The US is committed to the democratic process in Egypt and does not support any single party or group, US Secretary of State John Kerry told the foreign minister on Tuesday.
According to the State Department spokesperson Jen Psaki, in a conversation with Mohamed Kamel Amr addressing the current political situation, Kerry asserted “democracy is about more than just elections…it’s also about ensuring the voices of all Egyptians are heard.” He added that the goal is “a peaceful, stable and prosperous Egypt.”
The state department spokesperson stressed the US is “not taking sides in this case and that it’s not up to us… to make choices here.” Psaki also expressed concern over “incidents of violence against women, against really any citizen.” She added that the US is in “close contact with counterparts at all levels.”
Psaki also responded to a question regarding aid to Egypt and if a military coup would affect the status of US aid to Egypt. She said that this issue is one that the State Department works on with the US congress. She added that this is “hypothetical at this point.”
Kerry’s conversation with Amr reflected the message President Barak Obama conveyed to President Mohamed Morsi in a telephone conversation on Monday.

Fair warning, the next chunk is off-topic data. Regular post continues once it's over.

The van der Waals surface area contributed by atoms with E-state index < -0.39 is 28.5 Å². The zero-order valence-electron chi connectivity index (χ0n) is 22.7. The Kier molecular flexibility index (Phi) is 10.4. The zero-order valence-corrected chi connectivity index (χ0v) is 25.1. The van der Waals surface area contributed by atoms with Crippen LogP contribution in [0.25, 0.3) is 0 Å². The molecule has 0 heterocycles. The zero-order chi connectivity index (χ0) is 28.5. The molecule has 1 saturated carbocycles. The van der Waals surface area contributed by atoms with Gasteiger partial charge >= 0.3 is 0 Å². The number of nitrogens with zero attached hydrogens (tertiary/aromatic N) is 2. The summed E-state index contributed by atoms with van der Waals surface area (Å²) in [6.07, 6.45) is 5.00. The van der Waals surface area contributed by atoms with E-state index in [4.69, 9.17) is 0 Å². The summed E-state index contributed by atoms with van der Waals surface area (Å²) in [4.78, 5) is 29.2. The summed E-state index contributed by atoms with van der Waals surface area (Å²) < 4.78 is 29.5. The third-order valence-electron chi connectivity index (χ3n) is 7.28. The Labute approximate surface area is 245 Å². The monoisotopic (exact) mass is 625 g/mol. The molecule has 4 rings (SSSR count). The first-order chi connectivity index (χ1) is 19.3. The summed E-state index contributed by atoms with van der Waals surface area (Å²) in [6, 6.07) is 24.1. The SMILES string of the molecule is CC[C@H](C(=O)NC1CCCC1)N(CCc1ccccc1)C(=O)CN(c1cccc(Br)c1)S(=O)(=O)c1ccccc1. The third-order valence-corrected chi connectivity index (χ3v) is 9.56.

Psaki said that the US is aware that Amr has submitted his resignation adding: “he is the appropriate counterpart.” Prime Minister Hesham Qandil is yet to decide if he will accept Amr’s resignation and those of four other ministers.
UK Prime Minster David Cameron said on Wednesday morning: “the scenes in Egypt are deeply disturbing. We support proper democratic processes and government by consent.” Cameron’s comments came during weekly prime minister’s questions in the UK parliament.
German Foreign Minister Guido Westerwelle said in a statement released on Tuesday that he has followed recent events in Egypt “with deep concern” and that “these are decisive days for a political shift.” He called on political groups and forces to engage in dialogue and to “to find solutions based on the principles of democracy.” He also warned both sides of the crisis “not to use the threat of violence as a means of political debate.”